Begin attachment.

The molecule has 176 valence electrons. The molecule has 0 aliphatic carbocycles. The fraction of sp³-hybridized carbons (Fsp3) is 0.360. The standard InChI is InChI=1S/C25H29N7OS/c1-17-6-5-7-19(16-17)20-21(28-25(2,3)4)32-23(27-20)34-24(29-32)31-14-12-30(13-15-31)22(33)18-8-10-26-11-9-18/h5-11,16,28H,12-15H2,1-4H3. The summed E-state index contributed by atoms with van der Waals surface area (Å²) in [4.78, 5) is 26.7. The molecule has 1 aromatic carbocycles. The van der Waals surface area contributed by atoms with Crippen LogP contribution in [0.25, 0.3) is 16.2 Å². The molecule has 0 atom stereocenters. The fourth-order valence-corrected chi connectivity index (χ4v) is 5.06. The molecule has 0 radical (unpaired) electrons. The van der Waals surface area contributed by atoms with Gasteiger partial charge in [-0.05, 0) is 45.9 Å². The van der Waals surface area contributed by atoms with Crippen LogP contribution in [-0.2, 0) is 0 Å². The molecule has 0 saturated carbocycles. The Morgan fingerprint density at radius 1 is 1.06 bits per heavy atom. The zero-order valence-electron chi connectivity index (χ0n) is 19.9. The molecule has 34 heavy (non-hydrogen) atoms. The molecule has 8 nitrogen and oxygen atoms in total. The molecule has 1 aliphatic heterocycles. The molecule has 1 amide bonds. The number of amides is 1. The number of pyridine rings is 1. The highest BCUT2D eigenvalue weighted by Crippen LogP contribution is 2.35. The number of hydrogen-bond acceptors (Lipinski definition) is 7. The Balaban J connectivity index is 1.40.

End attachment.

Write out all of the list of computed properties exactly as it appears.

The molecule has 176 valence electrons. The molecule has 0 aliphatic carbocycles. The fraction of sp³-hybridized carbons (Fsp3) is 0.360. The standard InChI is InChI=1S/C25H29N7OS/c1-17-6-5-7-19(16-17)20-21(28-25(2,3)4)32-23(27-20)34-24(29-32)31-14-12-30(13-15-31)22(33)18-8-10-26-11-9-18/h5-11,16,28H,12-15H2,1-4H3. The summed E-state index contributed by atoms with van der Waals surface area (Å²) in [4.78, 5) is 26.7. The molecule has 1 aromatic carbocycles. The van der Waals surface area contributed by atoms with Crippen LogP contribution in [0.25, 0.3) is 16.2 Å². The molecule has 0 atom stereocenters. The fourth-order valence-corrected chi connectivity index (χ4v) is 5.06. The molecule has 0 radical (unpaired) electrons. The van der Waals surface area contributed by atoms with Gasteiger partial charge in [-0.05, 0) is 45.9 Å². The van der Waals surface area contributed by atoms with Crippen LogP contribution in [-0.2, 0) is 0 Å². The molecule has 0 saturated carbocycles. The Morgan fingerprint density at radius 1 is 1.06 bits per heavy atom. The zero-order valence-electron chi connectivity index (χ0n) is 19.9. The molecule has 34 heavy (non-hydrogen) atoms. The molecule has 8 nitrogen and oxygen atoms in total. The molecule has 1 aliphatic heterocycles. The molecule has 1 amide bonds. The number of amides is 1. The number of pyridine rings is 1. The highest BCUT2D eigenvalue weighted by Crippen LogP contribution is 2.35. The number of hydrogen-bond acceptors (Lipinski definition) is 7. The Balaban J connectivity index is 1.40.